Brown Recluse Spiders

About Brown Recluses

Article By Woods Houghton

It is that time of the year when we pull out winter clothes from storage or
the back of the closet. Make sure you shake them out and invert the sleeves
just in case a critter has taken up residence while it was stored. We have
large diverse populations of spiders in the southwest. Most of which are
beneficial in controlling undesirable insects or are just minding their own
business trying to make a living every day. All spiders are predatory
animals and have mouth parts equipped with hollow fangs and venom glands.

The venom of most spiders is mildly toxic to man causing a rash or red spot.
Unless you are sensitive to this venom protein in which case any bite can be
of concern. However there are three spiders in our valley from which a bit
can be quite serious. Black widow produces a neurotoxin and two species of
brown recluse produce venom that is hemolytic (Flesh killing).

Most people are aware of black widow so I will not go into
detail on them. I do not know who it is in town that is telling people that
we do not have brown recluse spiders, but they are wrong. In 1990 I sent 4
specimens to the USDA laboratory in Beltsville Maryland and three were true
brown recluse and one was an Arizona recluse a close relative to the brown,
the venom is the same only differing in volume so it is purely academic.
The USDA laboratory notes that there are 6 species of Loxosceles in the
southwest.

The recluse spider family can be distinguished from all other
spiders by the following characteristics: The body of the adult is about 9
mm long or a little bigger then a ¼ of an inch almost a 1/3. The leg span
can be 25 mm or about the size of a quarter dollar. They are tan to brown
and there is a distinctive violin-shaped darker marking on the thorax with
the base of the violin being the head, and the neck point to rear. Recluse
has three pairs of eyes on the base of the violin; this can be difficult to
see without magnification. Other spiders have four pairs of eyes.

By nature recluse spiders do not like being out in the open
hence the name recluse. They are found under rocks, scraps of wood etc in
the wild. They also occupy dark places in building in dry habitats, may be
brought in to homes in firewood, boxes that have been in storage or other
items. In their normal habitat they spin a coarse, sticky, irregular web of
very white silk, on which they are normal found in the day time. They
forage at night in search of prey and many people are envenomed (bitten) at
night.

All species of Loxosceles are seriously venomous to humans. In
1979 Dr. Cazier forced a recluse to bite him on the arm and noted the
results, I am not that dictated to science. There are three major components
of the venom and volume for volume, this venom is much more toxic then that
of the most poisonous snakes. The recluse is not an aggressive spider and
most bites have often been suffered when the spider is trapped inadvertently
between the skin and something else like the in the sleeve of a jacket. They may hide in folds of clothes, or bedding, and bite when the clothes are
donned or the bed occupied.

Most victims have been bitten when putting on
clothing in the morning, and the wounds are on the legs or arms. Little or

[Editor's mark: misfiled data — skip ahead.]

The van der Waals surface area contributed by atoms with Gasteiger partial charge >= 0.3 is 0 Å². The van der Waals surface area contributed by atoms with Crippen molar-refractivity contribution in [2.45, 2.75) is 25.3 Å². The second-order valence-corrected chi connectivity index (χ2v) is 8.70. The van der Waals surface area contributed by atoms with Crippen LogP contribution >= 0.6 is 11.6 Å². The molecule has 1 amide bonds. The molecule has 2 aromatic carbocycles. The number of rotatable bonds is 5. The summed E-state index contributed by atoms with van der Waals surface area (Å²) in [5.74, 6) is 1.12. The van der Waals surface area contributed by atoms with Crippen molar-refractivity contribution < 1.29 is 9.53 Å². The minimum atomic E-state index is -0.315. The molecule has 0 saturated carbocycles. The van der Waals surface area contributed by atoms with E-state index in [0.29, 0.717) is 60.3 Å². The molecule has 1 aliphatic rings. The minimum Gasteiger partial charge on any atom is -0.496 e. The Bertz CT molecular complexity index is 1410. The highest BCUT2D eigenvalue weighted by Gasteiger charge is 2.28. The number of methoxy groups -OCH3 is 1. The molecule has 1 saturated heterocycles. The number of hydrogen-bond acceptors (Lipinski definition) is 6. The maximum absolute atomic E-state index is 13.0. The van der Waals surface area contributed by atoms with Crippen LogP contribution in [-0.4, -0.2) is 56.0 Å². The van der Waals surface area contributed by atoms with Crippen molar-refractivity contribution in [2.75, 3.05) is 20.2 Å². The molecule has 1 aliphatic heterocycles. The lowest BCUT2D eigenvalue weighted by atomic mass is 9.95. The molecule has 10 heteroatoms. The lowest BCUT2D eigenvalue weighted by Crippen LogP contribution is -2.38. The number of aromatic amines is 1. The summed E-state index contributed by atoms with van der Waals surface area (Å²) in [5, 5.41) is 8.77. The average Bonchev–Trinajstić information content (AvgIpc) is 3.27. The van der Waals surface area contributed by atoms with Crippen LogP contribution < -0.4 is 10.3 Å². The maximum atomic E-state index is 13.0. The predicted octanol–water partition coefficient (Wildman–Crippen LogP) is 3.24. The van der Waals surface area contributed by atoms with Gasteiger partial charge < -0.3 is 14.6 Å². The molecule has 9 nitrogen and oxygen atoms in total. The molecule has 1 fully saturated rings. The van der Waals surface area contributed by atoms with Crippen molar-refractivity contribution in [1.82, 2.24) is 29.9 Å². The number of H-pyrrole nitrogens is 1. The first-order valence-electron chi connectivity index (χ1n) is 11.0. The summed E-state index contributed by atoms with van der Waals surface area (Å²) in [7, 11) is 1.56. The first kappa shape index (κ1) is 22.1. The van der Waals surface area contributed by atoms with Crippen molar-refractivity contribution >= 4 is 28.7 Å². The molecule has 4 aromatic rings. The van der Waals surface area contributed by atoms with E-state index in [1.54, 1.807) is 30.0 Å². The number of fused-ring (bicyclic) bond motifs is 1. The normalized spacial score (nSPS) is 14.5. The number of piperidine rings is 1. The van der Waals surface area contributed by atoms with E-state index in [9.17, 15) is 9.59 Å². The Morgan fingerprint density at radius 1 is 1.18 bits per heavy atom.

no pain is felt at the time of the bite, but pain and local swelling are
experienced in 2-8 hours. A blister forms at the bite, and this become a
center of swelling and redding in the form of a bull’s eye target. In the
next day or two the skin becomes discolored and darkened and a tough scab
may form by the end of the first week. When the scab separates within 2-5
weeks it leaves an ulcer with necrotic base. This is slow to heal,
requiring month to heal with heavy scarring. In severe cases (most are
mild) there may also be joint pain, vomiting, and a fever as high as 104 F
that occurs within 36 hours of the bite and last up to a week.

The bite of a recluse spider, while not usually life-threatening, may cause severe local
and occasionally systemic symptoms that require the sustained attention of a
physician. A neglected bite can result in disfiguration and possible renal
(kidney) failure. If you believe that you or someone else has been bitten
by a recluse spider, visit a physician as soon as possible for examination
and treatment of the bite. Try to find the spider for identification; do
not smash it up too bad. Recluses do not move a lot so you can often find
them in the same area where the bite occurred.

The best defense is Don’t get bitten!! Prevention includes thorough house
cleaning with special attention to dark corners, closets, and sheds and the
like. Shake those jacket out well and invert the sleeves before putting
them the first time, and check firewood piles before getting wood. There is
no reason for alarm at the presence of the recluse spider in your yard or
house, but it is only prudent to kill those you encounter and to eliminate
habitat near your house. Mechanical means (fly swatter or rolled up news
paper) is much more effective the any insecticide.

Eddy County Extension Service, New Mexico State University is an equal opportunity/affirmative
action employer and educator. All programs are available to everyone
regardless of race, color, religion, sex, age, handicap, or national origin.
New Mexico State University, U.S. Department of Agriculture, and the Eddy
County Government Cooperating.

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